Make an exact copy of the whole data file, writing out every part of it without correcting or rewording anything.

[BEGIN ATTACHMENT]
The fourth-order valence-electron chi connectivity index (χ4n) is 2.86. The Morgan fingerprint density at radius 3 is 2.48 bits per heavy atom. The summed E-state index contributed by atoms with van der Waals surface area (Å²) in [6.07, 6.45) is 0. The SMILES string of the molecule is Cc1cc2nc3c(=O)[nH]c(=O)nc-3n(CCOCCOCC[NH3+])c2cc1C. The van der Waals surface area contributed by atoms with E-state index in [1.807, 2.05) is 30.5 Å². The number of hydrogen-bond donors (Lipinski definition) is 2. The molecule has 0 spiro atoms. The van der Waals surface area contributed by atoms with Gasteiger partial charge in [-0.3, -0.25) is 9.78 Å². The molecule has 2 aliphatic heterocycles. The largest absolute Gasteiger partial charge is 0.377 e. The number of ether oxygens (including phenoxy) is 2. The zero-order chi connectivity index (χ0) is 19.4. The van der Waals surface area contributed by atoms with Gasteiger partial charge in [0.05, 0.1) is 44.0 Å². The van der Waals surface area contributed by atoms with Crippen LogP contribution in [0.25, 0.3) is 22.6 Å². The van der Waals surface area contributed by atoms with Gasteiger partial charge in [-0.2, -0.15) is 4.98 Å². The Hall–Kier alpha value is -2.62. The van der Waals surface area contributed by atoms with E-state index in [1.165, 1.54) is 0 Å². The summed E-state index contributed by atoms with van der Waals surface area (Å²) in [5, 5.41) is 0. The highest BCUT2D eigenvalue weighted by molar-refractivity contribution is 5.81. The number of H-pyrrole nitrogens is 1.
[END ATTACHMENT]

The fourth-order valence-electron chi connectivity index (χ4n) is 2.86. The Morgan fingerprint density at radius 3 is 2.48 bits per heavy atom. The summed E-state index contributed by atoms with van der Waals surface area (Å²) in [6.07, 6.45) is 0. The SMILES string of the molecule is Cc1cc2nc3c(=O)[nH]c(=O)nc-3n(CCOCCOCC[NH3+])c2cc1C. The van der Waals surface area contributed by atoms with E-state index in [1.807, 2.05) is 30.5 Å². The number of hydrogen-bond donors (Lipinski definition) is 2. The molecule has 0 spiro atoms. The van der Waals surface area contributed by atoms with Gasteiger partial charge in [-0.3, -0.25) is 9.78 Å². The molecule has 2 aliphatic heterocycles. The largest absolute Gasteiger partial charge is 0.377 e. The number of ether oxygens (including phenoxy) is 2. The zero-order chi connectivity index (χ0) is 19.4. The van der Waals surface area contributed by atoms with Gasteiger partial charge in [0.05, 0.1) is 44.0 Å². The van der Waals surface area contributed by atoms with Crippen LogP contribution in [0.25, 0.3) is 22.6 Å². The van der Waals surface area contributed by atoms with Gasteiger partial charge in [-0.2, -0.15) is 4.98 Å². The Hall–Kier alpha value is -2.62. The van der Waals surface area contributed by atoms with E-state index in [1.165, 1.54) is 0 Å². The summed E-state index contributed by atoms with van der Waals surface area (Å²) in [5, 5.41) is 0. The highest BCUT2D eigenvalue weighted by molar-refractivity contribution is 5.81. The number of H-pyrrole nitrogens is 1.